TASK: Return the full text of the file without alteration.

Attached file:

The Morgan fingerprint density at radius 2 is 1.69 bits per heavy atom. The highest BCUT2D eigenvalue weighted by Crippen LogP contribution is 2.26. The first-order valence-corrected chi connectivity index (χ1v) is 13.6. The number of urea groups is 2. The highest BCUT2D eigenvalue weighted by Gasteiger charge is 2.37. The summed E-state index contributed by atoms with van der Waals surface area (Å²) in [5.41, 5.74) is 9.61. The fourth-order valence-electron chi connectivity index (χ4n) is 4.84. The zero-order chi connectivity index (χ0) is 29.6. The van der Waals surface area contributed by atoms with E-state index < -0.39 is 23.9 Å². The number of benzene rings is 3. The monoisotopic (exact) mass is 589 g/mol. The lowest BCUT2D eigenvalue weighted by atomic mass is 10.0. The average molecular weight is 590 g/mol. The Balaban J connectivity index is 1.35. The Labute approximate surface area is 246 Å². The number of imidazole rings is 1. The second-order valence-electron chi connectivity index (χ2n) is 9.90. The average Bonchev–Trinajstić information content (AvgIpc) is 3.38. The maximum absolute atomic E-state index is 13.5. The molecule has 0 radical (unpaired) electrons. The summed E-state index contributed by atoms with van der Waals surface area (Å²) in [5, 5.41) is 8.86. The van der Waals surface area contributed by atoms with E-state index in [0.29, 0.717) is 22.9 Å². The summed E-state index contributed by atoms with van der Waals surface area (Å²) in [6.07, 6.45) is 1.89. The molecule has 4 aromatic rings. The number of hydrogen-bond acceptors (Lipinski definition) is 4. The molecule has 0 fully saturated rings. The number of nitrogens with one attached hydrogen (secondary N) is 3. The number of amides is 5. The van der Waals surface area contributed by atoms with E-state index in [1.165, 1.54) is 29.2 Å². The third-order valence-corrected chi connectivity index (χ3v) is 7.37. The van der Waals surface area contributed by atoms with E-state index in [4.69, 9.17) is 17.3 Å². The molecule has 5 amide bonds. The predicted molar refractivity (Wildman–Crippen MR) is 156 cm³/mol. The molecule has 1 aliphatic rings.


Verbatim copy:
The Morgan fingerprint density at radius 2 is 1.69 bits per heavy atom. The highest BCUT2D eigenvalue weighted by Crippen LogP contribution is 2.26. The first-order valence-corrected chi connectivity index (χ1v) is 13.6. The number of urea groups is 2. The highest BCUT2D eigenvalue weighted by Gasteiger charge is 2.37. The summed E-state index contributed by atoms with van der Waals surface area (Å²) in [5.41, 5.74) is 9.61. The fourth-order valence-electron chi connectivity index (χ4n) is 4.84. The zero-order chi connectivity index (χ0) is 29.6. The van der Waals surface area contributed by atoms with E-state index < -0.39 is 23.9 Å². The number of benzene rings is 3. The monoisotopic (exact) mass is 589 g/mol. The lowest BCUT2D eigenvalue weighted by atomic mass is 10.0. The average molecular weight is 590 g/mol. The Balaban J connectivity index is 1.35. The Labute approximate surface area is 246 Å². The number of imidazole rings is 1. The second-order valence-electron chi connectivity index (χ2n) is 9.90. The average Bonchev–Trinajstić information content (AvgIpc) is 3.38. The maximum absolute atomic E-state index is 13.5. The molecule has 0 radical (unpaired) electrons. The summed E-state index contributed by atoms with van der Waals surface area (Å²) in [5, 5.41) is 8.86. The van der Waals surface area contributed by atoms with E-state index in [0.29, 0.717) is 22.9 Å². The summed E-state index contributed by atoms with van der Waals surface area (Å²) in [6.07, 6.45) is 1.89. The molecule has 4 aromatic rings. The number of hydrogen-bond acceptors (Lipinski definition) is 4. The molecule has 0 fully saturated rings. The number of nitrogens with one attached hydrogen (secondary N) is 3. The number of amides is 5. The van der Waals surface area contributed by atoms with E-state index in [1.165, 1.54) is 29.2 Å². The third-order valence-corrected chi connectivity index (χ3v) is 7.37. The van der Waals surface area contributed by atoms with E-state index in [4.69, 9.17) is 17.3 Å². The molecule has 5 amide bonds. The predicted molar refractivity (Wildman–Crippen MR) is 156 cm³/mol. The molecule has 1 aliphatic rings.